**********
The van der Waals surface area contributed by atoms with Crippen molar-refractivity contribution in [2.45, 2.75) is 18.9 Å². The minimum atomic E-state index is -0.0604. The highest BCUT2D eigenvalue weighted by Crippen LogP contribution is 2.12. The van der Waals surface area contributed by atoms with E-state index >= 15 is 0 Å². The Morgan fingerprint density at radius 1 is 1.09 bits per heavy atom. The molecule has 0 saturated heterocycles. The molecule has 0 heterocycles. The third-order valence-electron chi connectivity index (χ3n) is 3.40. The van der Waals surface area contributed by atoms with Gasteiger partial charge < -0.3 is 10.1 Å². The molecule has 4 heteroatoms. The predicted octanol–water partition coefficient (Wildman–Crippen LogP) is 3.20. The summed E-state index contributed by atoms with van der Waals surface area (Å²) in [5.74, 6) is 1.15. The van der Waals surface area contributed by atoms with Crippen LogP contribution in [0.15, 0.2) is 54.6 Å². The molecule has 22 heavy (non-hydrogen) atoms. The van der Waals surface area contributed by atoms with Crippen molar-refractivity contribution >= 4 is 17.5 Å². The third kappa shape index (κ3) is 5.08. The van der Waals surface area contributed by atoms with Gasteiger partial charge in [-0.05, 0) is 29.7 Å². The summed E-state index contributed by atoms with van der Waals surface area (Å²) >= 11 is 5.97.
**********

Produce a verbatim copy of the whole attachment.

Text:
The van der Waals surface area contributed by atoms with Crippen molar-refractivity contribution in [2.45, 2.75) is 18.9 Å². The minimum atomic E-state index is -0.0604. The highest BCUT2D eigenvalue weighted by Crippen LogP contribution is 2.12. The van der Waals surface area contributed by atoms with E-state index >= 15 is 0 Å². The Morgan fingerprint density at radius 1 is 1.09 bits per heavy atom. The molecule has 0 saturated heterocycles. The molecule has 0 heterocycles. The third-order valence-electron chi connectivity index (χ3n) is 3.40. The van der Waals surface area contributed by atoms with Gasteiger partial charge < -0.3 is 10.1 Å². The molecule has 4 heteroatoms. The predicted octanol–water partition coefficient (Wildman–Crippen LogP) is 3.20. The summed E-state index contributed by atoms with van der Waals surface area (Å²) in [5.74, 6) is 1.15. The van der Waals surface area contributed by atoms with Crippen LogP contribution in [0.15, 0.2) is 54.6 Å². The molecule has 22 heavy (non-hydrogen) atoms. The van der Waals surface area contributed by atoms with Crippen molar-refractivity contribution >= 4 is 17.5 Å². The third kappa shape index (κ3) is 5.08. The van der Waals surface area contributed by atoms with Gasteiger partial charge in [-0.05, 0) is 29.7 Å². The summed E-state index contributed by atoms with van der Waals surface area (Å²) >= 11 is 5.97.